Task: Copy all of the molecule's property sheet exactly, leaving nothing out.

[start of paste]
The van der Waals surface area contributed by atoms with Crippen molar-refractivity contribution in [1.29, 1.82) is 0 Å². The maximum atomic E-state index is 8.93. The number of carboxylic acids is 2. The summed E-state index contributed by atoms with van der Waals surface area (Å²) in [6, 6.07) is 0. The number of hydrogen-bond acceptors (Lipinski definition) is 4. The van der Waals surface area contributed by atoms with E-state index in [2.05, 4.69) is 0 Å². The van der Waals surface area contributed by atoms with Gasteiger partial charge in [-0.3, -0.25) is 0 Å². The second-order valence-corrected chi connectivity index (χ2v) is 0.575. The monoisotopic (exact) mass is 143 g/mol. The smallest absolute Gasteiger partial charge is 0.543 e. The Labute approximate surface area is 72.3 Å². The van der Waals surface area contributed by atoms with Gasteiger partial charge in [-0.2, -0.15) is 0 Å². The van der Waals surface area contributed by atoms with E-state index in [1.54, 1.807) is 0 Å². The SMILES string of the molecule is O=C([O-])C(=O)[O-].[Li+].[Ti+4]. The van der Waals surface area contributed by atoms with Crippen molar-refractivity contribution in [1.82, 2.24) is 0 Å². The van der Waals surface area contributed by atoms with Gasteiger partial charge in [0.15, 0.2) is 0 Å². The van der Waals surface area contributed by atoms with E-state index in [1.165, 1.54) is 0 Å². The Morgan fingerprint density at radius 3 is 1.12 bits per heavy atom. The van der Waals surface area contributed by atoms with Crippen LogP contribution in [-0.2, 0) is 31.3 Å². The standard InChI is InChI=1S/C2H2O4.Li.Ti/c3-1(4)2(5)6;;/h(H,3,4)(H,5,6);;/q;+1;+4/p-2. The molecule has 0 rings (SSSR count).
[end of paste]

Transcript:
The van der Waals surface area contributed by atoms with Crippen molar-refractivity contribution in [1.29, 1.82) is 0 Å². The maximum atomic E-state index is 8.93. The number of carboxylic acids is 2. The summed E-state index contributed by atoms with van der Waals surface area (Å²) in [6, 6.07) is 0. The number of hydrogen-bond acceptors (Lipinski definition) is 4. The van der Waals surface area contributed by atoms with E-state index in [2.05, 4.69) is 0 Å². The van der Waals surface area contributed by atoms with Gasteiger partial charge in [-0.3, -0.25) is 0 Å². The second-order valence-corrected chi connectivity index (χ2v) is 0.575. The monoisotopic (exact) mass is 143 g/mol. The smallest absolute Gasteiger partial charge is 0.543 e. The Labute approximate surface area is 72.3 Å². The van der Waals surface area contributed by atoms with Gasteiger partial charge in [-0.2, -0.15) is 0 Å². The van der Waals surface area contributed by atoms with E-state index in [1.54, 1.807) is 0 Å². The SMILES string of the molecule is O=C([O-])C(=O)[O-].[Li+].[Ti+4]. The van der Waals surface area contributed by atoms with Crippen molar-refractivity contribution in [1.82, 2.24) is 0 Å². The van der Waals surface area contributed by atoms with Gasteiger partial charge in [0.15, 0.2) is 0 Å². The van der Waals surface area contributed by atoms with E-state index in [1.165, 1.54) is 0 Å². The Morgan fingerprint density at radius 3 is 1.12 bits per heavy atom. The van der Waals surface area contributed by atoms with Crippen LogP contribution in [-0.2, 0) is 31.3 Å². The standard InChI is InChI=1S/C2H2O4.Li.Ti/c3-1(4)2(5)6;;/h(H,3,4)(H,5,6);;/q;+1;+4/p-2. The molecule has 0 rings (SSSR count).